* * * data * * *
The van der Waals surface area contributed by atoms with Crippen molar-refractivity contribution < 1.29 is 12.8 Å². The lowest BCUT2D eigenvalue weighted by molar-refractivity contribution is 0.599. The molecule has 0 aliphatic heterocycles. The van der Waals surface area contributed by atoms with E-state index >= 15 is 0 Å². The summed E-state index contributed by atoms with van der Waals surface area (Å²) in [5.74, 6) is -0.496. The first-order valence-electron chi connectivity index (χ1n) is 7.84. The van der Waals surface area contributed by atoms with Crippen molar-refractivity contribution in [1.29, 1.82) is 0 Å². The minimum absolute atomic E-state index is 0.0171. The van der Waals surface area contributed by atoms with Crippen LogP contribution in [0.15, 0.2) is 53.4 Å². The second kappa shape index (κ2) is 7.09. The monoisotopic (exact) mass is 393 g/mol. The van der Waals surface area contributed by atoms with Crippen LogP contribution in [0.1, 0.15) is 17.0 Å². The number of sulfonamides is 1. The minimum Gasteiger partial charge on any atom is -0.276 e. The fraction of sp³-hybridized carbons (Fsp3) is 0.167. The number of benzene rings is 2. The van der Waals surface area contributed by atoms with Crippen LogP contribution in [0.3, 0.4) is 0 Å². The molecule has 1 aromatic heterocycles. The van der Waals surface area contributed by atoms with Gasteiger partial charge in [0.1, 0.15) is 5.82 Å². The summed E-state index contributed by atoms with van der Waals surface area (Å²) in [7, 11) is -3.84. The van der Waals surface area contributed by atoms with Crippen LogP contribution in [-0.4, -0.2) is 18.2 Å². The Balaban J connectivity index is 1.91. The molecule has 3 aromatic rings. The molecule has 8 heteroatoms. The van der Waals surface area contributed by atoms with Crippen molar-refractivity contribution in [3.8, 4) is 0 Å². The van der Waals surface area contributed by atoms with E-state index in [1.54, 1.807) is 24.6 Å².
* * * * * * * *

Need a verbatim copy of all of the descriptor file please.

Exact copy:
The van der Waals surface area contributed by atoms with Crippen molar-refractivity contribution < 1.29 is 12.8 Å². The lowest BCUT2D eigenvalue weighted by molar-refractivity contribution is 0.599. The molecule has 0 aliphatic heterocycles. The van der Waals surface area contributed by atoms with E-state index >= 15 is 0 Å². The summed E-state index contributed by atoms with van der Waals surface area (Å²) in [5.74, 6) is -0.496. The first-order valence-electron chi connectivity index (χ1n) is 7.84. The van der Waals surface area contributed by atoms with Crippen molar-refractivity contribution in [1.29, 1.82) is 0 Å². The minimum absolute atomic E-state index is 0.0171. The van der Waals surface area contributed by atoms with Crippen LogP contribution in [0.15, 0.2) is 53.4 Å². The second kappa shape index (κ2) is 7.09. The monoisotopic (exact) mass is 393 g/mol. The van der Waals surface area contributed by atoms with Crippen LogP contribution in [0.1, 0.15) is 17.0 Å². The number of sulfonamides is 1. The minimum Gasteiger partial charge on any atom is -0.276 e. The fraction of sp³-hybridized carbons (Fsp3) is 0.167. The number of benzene rings is 2. The van der Waals surface area contributed by atoms with Crippen LogP contribution in [0.3, 0.4) is 0 Å². The molecule has 1 aromatic heterocycles. The van der Waals surface area contributed by atoms with Gasteiger partial charge in [0.1, 0.15) is 5.82 Å². The summed E-state index contributed by atoms with van der Waals surface area (Å²) in [7, 11) is -3.84. The van der Waals surface area contributed by atoms with Crippen LogP contribution in [-0.4, -0.2) is 18.2 Å². The Balaban J connectivity index is 1.91. The molecule has 3 aromatic rings. The molecule has 8 heteroatoms. The van der Waals surface area contributed by atoms with Crippen molar-refractivity contribution in [3.8, 4) is 0 Å². The van der Waals surface area contributed by atoms with E-state index in [1.54, 1.807) is 24.6 Å².